Hagel and Mouthwash


hagel clemons.jpg
Some of my readers are writing and saying, “Hey Steve, where are you?? Senator Hagel spoke at the Council on Foreign Relations and called this administration one of the most incompetent in American history! This is your stuff!” They have written, “Hagel had dinner again with Bloomberg! Is he gonna run?”
As regular readers of this blog know, I am a great fan of Senator Hagel’s. The Chairman of my Director’s Council at the New America Foundation/American Strategy Program, Rita Hauser, participated in the meeting and posed the first question to the Senator, etc. — so I’ve been kept up to date.
But the real reason I haven’t written more is that the Senator’s comments are largely in line with what he has been saying already — and his talk in New York actually began with his letter to President Bush which The Washington Note first got into the public domain.
But I am enthused by his comments, and I want him to remain engaged not just in public commentary about the administration but in serious efforts to undo the harm that has been done. That takes more than rhetoric. We need a bigger team of people pulling on legislative options to counter the mess in our foreign policy portfolio.
If you scroll down below, I moderated a very successful economic policy forum this morning — which ran about three and a half hours. The meeting will air on C-Span today and throughout the next week I’m told. I’m in recovery mode now from the exciting but exhausting demands of this meeting.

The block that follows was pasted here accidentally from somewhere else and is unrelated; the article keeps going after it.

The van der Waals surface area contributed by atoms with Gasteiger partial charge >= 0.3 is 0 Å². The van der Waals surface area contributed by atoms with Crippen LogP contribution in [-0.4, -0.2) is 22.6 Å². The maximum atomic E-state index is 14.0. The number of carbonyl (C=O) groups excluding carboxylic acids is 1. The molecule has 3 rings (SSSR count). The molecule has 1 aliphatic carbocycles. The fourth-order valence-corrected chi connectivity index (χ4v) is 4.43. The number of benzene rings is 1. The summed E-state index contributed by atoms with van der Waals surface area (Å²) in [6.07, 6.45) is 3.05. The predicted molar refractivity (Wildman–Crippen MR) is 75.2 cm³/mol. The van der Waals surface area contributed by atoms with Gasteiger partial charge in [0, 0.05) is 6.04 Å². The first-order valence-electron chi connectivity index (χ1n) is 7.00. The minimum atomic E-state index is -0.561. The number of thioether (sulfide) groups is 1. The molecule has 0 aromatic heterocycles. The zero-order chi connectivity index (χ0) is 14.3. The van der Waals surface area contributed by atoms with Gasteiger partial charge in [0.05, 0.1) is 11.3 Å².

And quite embarrassingly, while in the men’s restroom at the Cosmos Club, I saw a bottle of colored liquid next to some small cups. The cups were clearly meant for mouthwash. The bottle, however, was full of toxic tasting aftershave which I thoroughly gargled with.
Don’t try that at home — I still feel sick from it.
More later.
— Steve Clemons


15 comments on “Hagel and Mouthwash

  1. Frank says:

    Why is it Steve anytime I lob a criticism of your Hegal you don’t print it?…Hegal is a scavanger; no threat to himself in trying to pick more to pieces the already dead meat by stating the obvious grievous faults of this administration, faults that based on his voting record, he helped enable….
    He’s not running for anything…Pulling a live “Jerry Ford” at a time where it does no good, or no harm to himself politically, is not a profile of courage…Timing is everything…While politicians strive to be superb actors, timing… timing…timing… is everything, but this guy screwed up his part royally.
    In the words of Marlon Brando in the movie “On The Waterfront”….”I could have been a contender” Hegal is not…


  2. Kathleen says:

    Carroll…you’re probably right, but I’m just not willing to throw in the towel yet on impeachment. If Demz are resisting impeachment because they think they’ll have a better chance of winning in ’08, the joke’s on them because Dopey and Darth are never going to leave office unless they’re dragged by the hair. There would have been no point in sneaking all that fine print into the Patriot Act, the Military Commissions Act, dispensing with habeaus corpus unless they were going to use these new provisions. Then it will be a monarchy.
    In the meantime, I came to the conclusion that Darth just checks into a hospital every now and then so people will beleive he actually has a heart. I think he has a Halliburton built mechanical pump that needs the occasional lube job.
    Meanwhile.. as Maine goes, so goes the nation…
    Public sentiment for Bush / Cheney impeachment expands
    By John Kaminski and Gary Higginbottom
    12/01/07 “Times Record” — — The percentage of Americans favoring impeachment of President Bush and Vice President Cheney is approaching the percentage who favored impeachment of President Nixon in 1973-74.
    Public opinion has reached this high level even before Congress has started any impeachment investigation of the Bush-Cheney administration. The public is way ahead of Congress, suggesting that it is time for the U.S. House of Representatives to move forward with the impeachment process.